According to AveXis, clinical trials testing AVXS-201 will start soon, pending approval by the U.S. Food and Drug Administration.
How AVXS-201 works
Rett syndrome is an X-linked neurodevelopmental disorder that primarily affects female children. It is caused by mutations in the MECP2 gene, which result in the production of defective methyl CpG binding protein 2 (MeCP2) — important for brain development and regulation of other genes.
There are about 200 mutations identified so far in the MECP2 gene. Gene therapy introduces a normal copy of the gene into cells, which can then compensate for the mutated gene and produce a healthy form of the protein.
In gene therapy, certain modified viruses are used to infect the target cells and deliver a healthy copy of a mutated gene. AVXS-201 uses a category of viruses called adeno-associated virus 9 (AAV9) as vectors or carriers for the normal human MECP2 gene. The gene is engineered in such a way that it can optimally encode for MeCP2 protein in sufficient quantities after delivery.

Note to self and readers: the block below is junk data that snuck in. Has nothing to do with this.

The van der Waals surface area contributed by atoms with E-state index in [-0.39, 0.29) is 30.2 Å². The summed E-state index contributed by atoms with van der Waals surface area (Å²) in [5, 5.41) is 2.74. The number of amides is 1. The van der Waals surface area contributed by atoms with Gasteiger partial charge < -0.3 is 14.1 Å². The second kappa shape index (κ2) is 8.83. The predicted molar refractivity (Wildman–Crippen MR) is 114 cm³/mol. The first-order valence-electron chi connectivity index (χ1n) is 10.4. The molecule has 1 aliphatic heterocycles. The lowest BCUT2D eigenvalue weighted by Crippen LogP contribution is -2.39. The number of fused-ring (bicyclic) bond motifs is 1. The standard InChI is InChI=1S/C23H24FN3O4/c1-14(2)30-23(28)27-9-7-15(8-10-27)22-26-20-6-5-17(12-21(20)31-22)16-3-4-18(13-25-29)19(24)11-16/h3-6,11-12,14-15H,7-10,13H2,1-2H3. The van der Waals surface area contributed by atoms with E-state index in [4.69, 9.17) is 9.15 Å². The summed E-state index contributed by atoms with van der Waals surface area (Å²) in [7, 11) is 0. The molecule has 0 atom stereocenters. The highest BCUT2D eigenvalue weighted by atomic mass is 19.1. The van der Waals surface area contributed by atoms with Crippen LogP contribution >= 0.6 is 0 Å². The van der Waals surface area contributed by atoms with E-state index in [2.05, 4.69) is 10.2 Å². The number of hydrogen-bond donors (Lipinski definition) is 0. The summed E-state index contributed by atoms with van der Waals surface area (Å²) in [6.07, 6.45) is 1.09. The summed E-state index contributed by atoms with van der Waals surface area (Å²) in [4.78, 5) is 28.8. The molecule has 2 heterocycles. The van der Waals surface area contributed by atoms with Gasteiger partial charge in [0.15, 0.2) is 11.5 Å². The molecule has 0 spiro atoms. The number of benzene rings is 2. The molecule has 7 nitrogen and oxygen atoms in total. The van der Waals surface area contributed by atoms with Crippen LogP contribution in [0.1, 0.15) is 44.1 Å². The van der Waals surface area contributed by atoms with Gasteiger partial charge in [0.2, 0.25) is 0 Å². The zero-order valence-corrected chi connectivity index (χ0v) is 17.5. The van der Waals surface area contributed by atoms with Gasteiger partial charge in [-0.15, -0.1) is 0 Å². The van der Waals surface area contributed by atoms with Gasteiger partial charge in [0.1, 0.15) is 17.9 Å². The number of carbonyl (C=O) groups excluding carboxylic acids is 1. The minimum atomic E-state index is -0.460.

Once injected, the AAV9 vector carrying the normal form of MECP2 attaches itself onto the cell membrane. Then, the outer shell of the virus breaks down, releasing the gene into the cell. Inside the cell, the newly released MECP2 gene is read by the protein-making machinery of the cell, and healthy forms of the MeCP2 protein are made, thereby compensating for the defective mutation.
AVXS-201 in clinical trials
Preclinical studies testing AVXS-201 in mouse models of Rett syndrome have produced positive results. Its administration has led to the longest surviving Rett syndrome mouse with a marked reduction in symptoms. Treatment with AVXS-201 also showed no side effects.
Similar results were seen in non-human primates, with AVXS-201 not affecting the weight, blood parameters, and liver enzymes up to 18 months after injection. A single injection of AVXS-201 was shown to target the whole central nervous system, and there were no indications of tissue damage or disease.
Although gene therapy is a promising approach, it carries risks of unpredictability, toxicity, inflammation, and even cancer.
However, regulations are in place to protect those who participate in gene therapy clinical trials, and gene therapy efforts continue to get funded extensively with the hope of finding a cure for genetic disorders.
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